On September 1, 1939, the Yeomanry was mobilized and sailed for the Middle East in 1940, and a year later was in action for the first time against the Italian army at the battle of Bardia, where the Italians surrendered in droves. The regiment was next in action at the first siege of Tobruk, where the Afrika Korps met the Essex Yeomanry for the first time. For 242 days the besieged garrison remained a thorn in the side of the German army. The Essex men backed up the mainly Australian infantry with versatility. As anti-tank gunners they repulsed the Panzer attacks by firing their 25-pounder guns over open sights. As field gunners they broke up enemy infantry attacks with well-directed fire. As anti-aircraft gunners they used captured Italian ack-ack guns to deter Stukas from attacking supply ships in the harbour. Finally the garrison broke out and linked up with the Eighth Army.

In January 1942 the Brentwood battery was detached and sent to Burma, where it was urgently needed to harry the Japanese army throughout the long retreat from Rangoon to the Indian border. The batter was brought up to the strength of a regiment and renamed the 14th Regiment R.H.A.. but was disbanded in 1946. Meanwhile the 104th was carrying on the desert war. It took an active part in the battle of El Alamein. the operations in Syria, and hard fighting in Italy. The 104th was finally disbanded in Austria in March 1946. A second line regiment was raised in 1939 titled the 147th (Essex Yeomanry) Regiment R.H.A.

After intensive training in England it landed in Normandy on D-Day, June 6, 1944. and fought its way through France, Belgium and Holland, and finally on to German soil itself. The 147th fought as a self-propelled artillery unit using 25-pounder field guns mounted on Sherman tank chassis. A fourth unit to represent the Essex Yeomanry was raised in 1942 from a battery of the 147th and a battery of the Hertfordshire Yeomanry to form 191st (Herts and Essex Yeomanry) Field Regiment R.A. It landed in Normandy on D-Day plus three and took part in the battle of Caen and other operations before being disbanded in December 1944.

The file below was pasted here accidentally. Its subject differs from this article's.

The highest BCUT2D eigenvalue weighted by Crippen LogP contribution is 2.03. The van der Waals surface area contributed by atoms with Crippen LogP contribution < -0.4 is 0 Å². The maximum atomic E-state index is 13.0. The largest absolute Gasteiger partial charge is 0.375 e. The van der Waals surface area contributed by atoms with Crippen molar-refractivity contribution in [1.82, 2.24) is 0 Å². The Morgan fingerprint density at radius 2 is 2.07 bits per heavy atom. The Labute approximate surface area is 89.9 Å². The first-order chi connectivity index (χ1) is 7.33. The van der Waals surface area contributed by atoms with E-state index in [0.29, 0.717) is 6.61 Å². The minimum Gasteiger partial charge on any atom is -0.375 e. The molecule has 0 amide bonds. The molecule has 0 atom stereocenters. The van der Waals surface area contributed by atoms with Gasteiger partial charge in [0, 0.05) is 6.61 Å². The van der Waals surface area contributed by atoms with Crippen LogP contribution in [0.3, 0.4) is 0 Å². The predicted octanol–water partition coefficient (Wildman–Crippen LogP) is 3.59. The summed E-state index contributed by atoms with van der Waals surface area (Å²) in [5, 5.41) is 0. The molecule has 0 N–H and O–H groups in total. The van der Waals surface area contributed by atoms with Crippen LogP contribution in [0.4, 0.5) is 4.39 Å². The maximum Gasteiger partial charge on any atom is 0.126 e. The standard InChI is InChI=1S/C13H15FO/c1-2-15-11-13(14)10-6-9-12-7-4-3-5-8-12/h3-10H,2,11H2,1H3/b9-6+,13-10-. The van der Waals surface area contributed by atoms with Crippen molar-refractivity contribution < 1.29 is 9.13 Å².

The present regiment was raised in 1947 and is now known as the 304th (Essex Yeomanry-R.H.A.) Field Regiment, Royal Artillery (T.A.). Regimental headquarters is at Chelmsford, with batteries at Colchester, Brentwood, Southend and Harlow. The commanding officer is Lieutenant-Colonel the Hon. L. R. B. Addington, of Boreham Manor, Chelmsford.

Sergeants of D Squadron at the annual training camp at Easton Lodge in 1905. From
left to right: Squadron Sergeant-Major F. E. Hitchens, Sergeants D. H. Burles, F. D.
Balfour, D. Morgan and W'. Sharpe. Farrier-Sergeant F. L. Pease.

Sergeants of D Squadron